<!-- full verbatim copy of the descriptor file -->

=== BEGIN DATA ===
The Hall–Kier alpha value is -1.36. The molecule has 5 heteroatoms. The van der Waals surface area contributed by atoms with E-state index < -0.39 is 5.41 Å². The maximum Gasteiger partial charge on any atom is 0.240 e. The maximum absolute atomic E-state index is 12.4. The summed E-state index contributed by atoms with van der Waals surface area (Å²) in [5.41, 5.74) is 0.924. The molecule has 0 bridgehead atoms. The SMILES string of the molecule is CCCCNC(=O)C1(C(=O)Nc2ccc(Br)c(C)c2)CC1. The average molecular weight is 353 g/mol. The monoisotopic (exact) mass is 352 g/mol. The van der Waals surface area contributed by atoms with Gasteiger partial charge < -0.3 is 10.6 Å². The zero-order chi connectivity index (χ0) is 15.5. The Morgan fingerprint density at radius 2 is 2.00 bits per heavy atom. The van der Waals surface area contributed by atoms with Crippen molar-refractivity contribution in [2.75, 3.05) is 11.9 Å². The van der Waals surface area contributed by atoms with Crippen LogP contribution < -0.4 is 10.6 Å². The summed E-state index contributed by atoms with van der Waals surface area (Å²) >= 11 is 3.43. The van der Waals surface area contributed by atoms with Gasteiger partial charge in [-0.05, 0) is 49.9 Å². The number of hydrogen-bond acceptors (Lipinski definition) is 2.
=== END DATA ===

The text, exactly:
The Hall–Kier alpha value is -1.36. The molecule has 5 heteroatoms. The van der Waals surface area contributed by atoms with E-state index < -0.39 is 5.41 Å². The maximum Gasteiger partial charge on any atom is 0.240 e. The maximum absolute atomic E-state index is 12.4. The summed E-state index contributed by atoms with van der Waals surface area (Å²) in [5.41, 5.74) is 0.924. The molecule has 0 bridgehead atoms. The SMILES string of the molecule is CCCCNC(=O)C1(C(=O)Nc2ccc(Br)c(C)c2)CC1. The average molecular weight is 353 g/mol. The monoisotopic (exact) mass is 352 g/mol. The van der Waals surface area contributed by atoms with Gasteiger partial charge < -0.3 is 10.6 Å². The zero-order chi connectivity index (χ0) is 15.5. The Morgan fingerprint density at radius 2 is 2.00 bits per heavy atom. The van der Waals surface area contributed by atoms with Crippen molar-refractivity contribution in [2.75, 3.05) is 11.9 Å². The van der Waals surface area contributed by atoms with Crippen LogP contribution < -0.4 is 10.6 Å². The summed E-state index contributed by atoms with van der Waals surface area (Å²) >= 11 is 3.43. The van der Waals surface area contributed by atoms with Gasteiger partial charge in [-0.05, 0) is 49.9 Å². The number of hydrogen-bond acceptors (Lipinski definition) is 2.